This morning, I woke to eight degree temperatures and severe wind chills. Despite the fact that the furnace seems to have been running non-stop, the house never seems to get warm. Cold air snakes in around leaky windows and through outlets and beneath the doors. There is a demanding meow at the front door: Outside Cat asks to be let back into the garage.
The dryer is running. Great blasts of steamy air billow and swirl outside beneath the vent. It’s a good day for soup; steamy soup gently simmering on the stove, small bubbles breaking the surface, filling the kitchen with heat and the aroma of chicken and sausage and ham and spices; soup thick with potatoes and onions and carrots and tomatoes. The dog sits close at hand, watching hopefully for scraps. Orange Cat lies in a patch of sunshine on the back of the couch. He will remain there all day until thirst or hunger call to him.
And yet, I must leave, if only for awhile. I go to the garage and get my tennis shoes. Outside Cat tries to slip in between my legs, but I’m too fast for him. I scoot him back outside and sit at the kitchen table to inspect the inside of my shoes. Outside Cat has taken to messing in the garage, perhaps in retribution for his banishment from the house. I suspect someone’s shoes are under attack.
My shoes sound different in eight degree weather; they sound hollow and heavy and plodding. The wind whips my face, sends tears streaming down my cheeks. It is cold and silent and still.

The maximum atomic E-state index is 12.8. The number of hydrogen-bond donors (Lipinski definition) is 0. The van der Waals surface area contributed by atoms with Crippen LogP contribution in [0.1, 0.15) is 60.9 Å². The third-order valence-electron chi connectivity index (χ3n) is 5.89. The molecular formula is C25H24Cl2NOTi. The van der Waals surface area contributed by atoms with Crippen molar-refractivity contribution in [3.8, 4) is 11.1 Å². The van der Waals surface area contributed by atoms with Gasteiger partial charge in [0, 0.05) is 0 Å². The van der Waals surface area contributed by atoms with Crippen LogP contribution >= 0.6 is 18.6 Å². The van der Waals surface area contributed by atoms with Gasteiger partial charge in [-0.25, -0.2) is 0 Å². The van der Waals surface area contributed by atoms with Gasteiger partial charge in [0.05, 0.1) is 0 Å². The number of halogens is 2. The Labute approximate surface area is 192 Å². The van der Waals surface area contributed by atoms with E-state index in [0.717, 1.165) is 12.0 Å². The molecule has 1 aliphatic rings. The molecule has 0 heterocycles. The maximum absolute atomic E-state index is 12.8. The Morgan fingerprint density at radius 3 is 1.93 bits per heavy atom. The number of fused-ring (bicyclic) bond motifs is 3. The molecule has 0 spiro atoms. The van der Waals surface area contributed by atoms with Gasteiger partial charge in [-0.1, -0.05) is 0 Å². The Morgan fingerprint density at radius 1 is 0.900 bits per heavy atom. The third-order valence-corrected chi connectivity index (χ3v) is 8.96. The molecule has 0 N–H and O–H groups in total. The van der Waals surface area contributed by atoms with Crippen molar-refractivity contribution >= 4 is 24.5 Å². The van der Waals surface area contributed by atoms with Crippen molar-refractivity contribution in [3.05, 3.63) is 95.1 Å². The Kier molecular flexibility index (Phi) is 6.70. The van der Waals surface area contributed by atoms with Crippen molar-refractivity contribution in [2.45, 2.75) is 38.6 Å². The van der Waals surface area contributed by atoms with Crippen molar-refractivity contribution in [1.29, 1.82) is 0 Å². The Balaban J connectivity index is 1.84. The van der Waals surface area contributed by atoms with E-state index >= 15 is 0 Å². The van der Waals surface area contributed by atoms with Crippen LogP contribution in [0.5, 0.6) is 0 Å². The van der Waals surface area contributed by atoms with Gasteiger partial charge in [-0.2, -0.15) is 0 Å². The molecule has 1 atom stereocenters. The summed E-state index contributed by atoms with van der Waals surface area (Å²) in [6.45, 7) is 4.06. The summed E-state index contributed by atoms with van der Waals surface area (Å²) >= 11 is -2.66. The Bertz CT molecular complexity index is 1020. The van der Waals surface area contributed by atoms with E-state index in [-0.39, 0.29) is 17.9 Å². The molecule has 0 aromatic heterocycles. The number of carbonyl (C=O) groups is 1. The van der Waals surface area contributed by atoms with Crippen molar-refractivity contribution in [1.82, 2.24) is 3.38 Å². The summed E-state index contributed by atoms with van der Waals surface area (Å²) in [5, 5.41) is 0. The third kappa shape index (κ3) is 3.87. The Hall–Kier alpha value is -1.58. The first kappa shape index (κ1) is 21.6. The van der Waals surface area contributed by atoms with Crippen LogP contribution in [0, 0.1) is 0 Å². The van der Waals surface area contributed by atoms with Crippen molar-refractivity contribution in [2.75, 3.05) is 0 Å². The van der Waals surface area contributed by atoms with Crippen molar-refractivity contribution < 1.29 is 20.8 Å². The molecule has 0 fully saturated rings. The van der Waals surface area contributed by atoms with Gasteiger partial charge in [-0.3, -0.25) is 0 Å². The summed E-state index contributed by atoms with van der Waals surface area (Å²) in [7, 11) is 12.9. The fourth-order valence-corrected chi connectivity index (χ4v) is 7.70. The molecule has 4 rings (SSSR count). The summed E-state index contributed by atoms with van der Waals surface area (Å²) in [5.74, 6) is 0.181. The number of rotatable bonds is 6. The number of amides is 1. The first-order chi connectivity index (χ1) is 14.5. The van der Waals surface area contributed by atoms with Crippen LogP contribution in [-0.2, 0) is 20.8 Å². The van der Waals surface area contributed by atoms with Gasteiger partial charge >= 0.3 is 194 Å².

All I can think about is how cold I am.
I don’t notice the Christmas decorations; the trees at the curb; the birds soaring overhead; the clearness of the day; the bright blue sky; the cleansing quality of the first cold day of winter.
No. I don’t notice any of this. I just want to quit.
But there—that distant speck on the horizon: my sister, five hundred miles in front of me. And counting.
Last year, she logged twelve hundred miles. I managed only seven hundred. This year, I’ve resolved to do more.
This year, making twelve hundred miles is my first resolution.
Resolutions are the mirror of the soul. They offer clues about the person we are and the person we wish to become. They highlight our beliefs, our concerns, our successes and what we’d like to change about ourselves. Resolutions reveal dreams and wishes and goals.
Last year, I failed at all but one of my resolutions.
And yet I will continue to make them. Because ever so slowly, I’m resolved to become the person I want to be. My yearly resolutions are the building blocks to change.
I’m surprised to see I’ve logged my three miles. I come in from the cold. My face is flushed. I bring in the scent of winter upon my clothes. “How was your walk?”
I glance out the window. The sunset is a brilliant red. The neighbor has plugged in the Christmas lights. The soup smells delicious. The house is toasty.
“My walk was great.”
I sit down to remove my tennis shoes and when I take them to the garage, the cat sneaks in and runs to the basement.
Labels: Creative non-fiction, resolutions